No-one could quite believe it. “She must have a reason,” they said. “It has to be part of some clever plan.” Theresa May’s decision to appoint Boris Johnson as Foreign Secretary was too bizarre to be accepted at face value.
Why was this man who had won the EU referendum for Leave while, according to sceptics, not really believing in Brexit, and who had then vanished from public view, unwilling to face the consequences of his ‘success’, now being rewarded with one of the highest offices of state?
Labour’s Yvette Cooper has suggested Mr Johnson has been sent to the Foreign Office so there is “someone to blame” if the Brexit negotiations fail.
Others think Mrs May is following the old adage of “keeping your friends close, but your enemies closer” – or that she wants to make sure Mr Johnson is busy flying around the world and out of the way while the real decisions are made.
Time magazine has argued that since other ministers have been tasked with negotiating Brexit, the Foreign Secretary’s role will now focus on promoting Britain abroad – more salesman than statesman and therefore ideal for Mr Johnson.
But the fact remains that the former London mayor has gone out of his way to insult many world leaders – describing Barack Obama as a “part-Kenyan” who harboured an “ancestral dislike” of Britain, likening Hillary Clinton to “a sadistic nurse in a mental hospital” and penning an obscene limerick about Turkish president Recip Tayyip Erdogan.
It is difficult to see how such deliberate insults can simply be shrugged off when Mr Johnson has to deal directly with these leaders and their governments.
No-one doubts that he is a ‘colourful’ character. During his 2006 campaign to become Rector of Edinburgh University he was pictured in the clutches of several female students, spent a night at Pollock Halls and was drenched in beer during a debate.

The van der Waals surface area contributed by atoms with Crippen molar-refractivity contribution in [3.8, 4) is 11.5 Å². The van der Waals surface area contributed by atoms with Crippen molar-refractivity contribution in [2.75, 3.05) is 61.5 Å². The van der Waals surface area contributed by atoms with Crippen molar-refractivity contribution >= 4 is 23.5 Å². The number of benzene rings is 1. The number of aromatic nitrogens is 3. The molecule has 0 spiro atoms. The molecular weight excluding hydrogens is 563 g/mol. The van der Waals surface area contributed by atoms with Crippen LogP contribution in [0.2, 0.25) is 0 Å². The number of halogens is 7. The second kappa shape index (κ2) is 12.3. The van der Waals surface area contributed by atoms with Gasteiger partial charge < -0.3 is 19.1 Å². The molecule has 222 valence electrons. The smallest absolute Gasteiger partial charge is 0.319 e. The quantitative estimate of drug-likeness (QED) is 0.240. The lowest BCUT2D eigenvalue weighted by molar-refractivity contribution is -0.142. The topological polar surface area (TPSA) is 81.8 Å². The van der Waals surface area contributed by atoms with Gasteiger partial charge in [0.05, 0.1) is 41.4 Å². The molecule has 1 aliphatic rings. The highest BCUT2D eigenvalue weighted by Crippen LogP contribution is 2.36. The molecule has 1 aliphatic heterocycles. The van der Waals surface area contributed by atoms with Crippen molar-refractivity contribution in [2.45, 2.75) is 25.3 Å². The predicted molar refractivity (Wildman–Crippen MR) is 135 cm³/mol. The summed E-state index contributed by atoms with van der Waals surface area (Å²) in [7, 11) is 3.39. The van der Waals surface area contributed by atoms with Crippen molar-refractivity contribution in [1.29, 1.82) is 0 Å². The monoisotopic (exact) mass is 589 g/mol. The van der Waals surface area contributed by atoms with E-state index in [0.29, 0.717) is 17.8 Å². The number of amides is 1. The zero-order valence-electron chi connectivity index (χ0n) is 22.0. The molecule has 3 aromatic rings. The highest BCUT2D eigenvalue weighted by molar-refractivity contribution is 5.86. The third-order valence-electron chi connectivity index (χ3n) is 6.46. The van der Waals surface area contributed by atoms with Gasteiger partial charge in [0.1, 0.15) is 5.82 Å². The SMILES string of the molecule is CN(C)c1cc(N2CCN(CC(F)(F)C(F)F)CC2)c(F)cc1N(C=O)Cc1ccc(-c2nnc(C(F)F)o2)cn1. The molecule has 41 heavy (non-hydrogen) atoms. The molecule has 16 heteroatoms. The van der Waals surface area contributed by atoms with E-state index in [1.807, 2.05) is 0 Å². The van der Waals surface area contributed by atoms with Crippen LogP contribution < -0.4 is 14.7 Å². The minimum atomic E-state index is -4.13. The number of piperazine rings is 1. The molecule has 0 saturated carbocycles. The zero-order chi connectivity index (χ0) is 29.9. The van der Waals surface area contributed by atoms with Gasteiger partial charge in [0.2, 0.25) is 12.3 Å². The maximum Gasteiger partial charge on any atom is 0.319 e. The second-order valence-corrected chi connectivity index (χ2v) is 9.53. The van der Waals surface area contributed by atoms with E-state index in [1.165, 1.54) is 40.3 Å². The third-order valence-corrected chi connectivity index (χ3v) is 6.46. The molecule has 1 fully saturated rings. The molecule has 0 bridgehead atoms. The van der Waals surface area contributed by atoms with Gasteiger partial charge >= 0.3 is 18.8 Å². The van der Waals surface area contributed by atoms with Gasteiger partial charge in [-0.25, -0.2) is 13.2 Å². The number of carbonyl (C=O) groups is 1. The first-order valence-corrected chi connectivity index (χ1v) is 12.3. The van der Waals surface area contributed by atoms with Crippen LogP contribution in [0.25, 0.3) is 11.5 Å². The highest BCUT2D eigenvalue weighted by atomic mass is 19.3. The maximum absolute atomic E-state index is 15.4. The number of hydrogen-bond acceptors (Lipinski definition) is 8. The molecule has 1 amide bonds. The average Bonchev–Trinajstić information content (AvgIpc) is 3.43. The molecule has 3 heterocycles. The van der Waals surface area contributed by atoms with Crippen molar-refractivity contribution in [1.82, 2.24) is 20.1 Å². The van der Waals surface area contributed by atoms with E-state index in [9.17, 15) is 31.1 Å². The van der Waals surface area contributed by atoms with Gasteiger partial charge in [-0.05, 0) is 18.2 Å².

The students clearly recognised the entertainment value of Mr Johnson’s candidacy, but when it came to the serious matter of choosing who should champion their concerns in the university’s highest places, they opted for the more sober Mark Ballard, a Lothian Green MSP at the time.
And Mr Johnson appears to be no friend of Scotland. He was accused of wanting to “turn the screw on Scotland” after saying the UK should resist handing new tax-raising powers to Holyrood.
At last year’s UK general election he said a Labour government backed by the SNP would be “Ajockalypse Now”.
And before the independence referendum he even suggested rebuilding Hadrian’s Wall.
In the wake of the EU referendum result Mrs May recognised the need to appoint Brexit-supporting ministers to senior posts. But did she really need to give Mr Johnson anything at all?
The tone of the Brexit campaign he ran – widely criticised for its “lies” about how much the EU was costing and how much could be ploughed into the NHS instead – and his behaviour after the result could arguably have been enough to draw a line under his ministerial ambitions and perhaps end his political career altogether.
Former Foreign Secretary and ex-Edinburgh MP Sir Malcolm Rifkind has urged Mr Johnson to “reinvent himself” and give up the role of “celebrity” if he is going to succeed in his new post.
For everyone’s sake, he should heed that advice. Making a mess of this job would not be funny.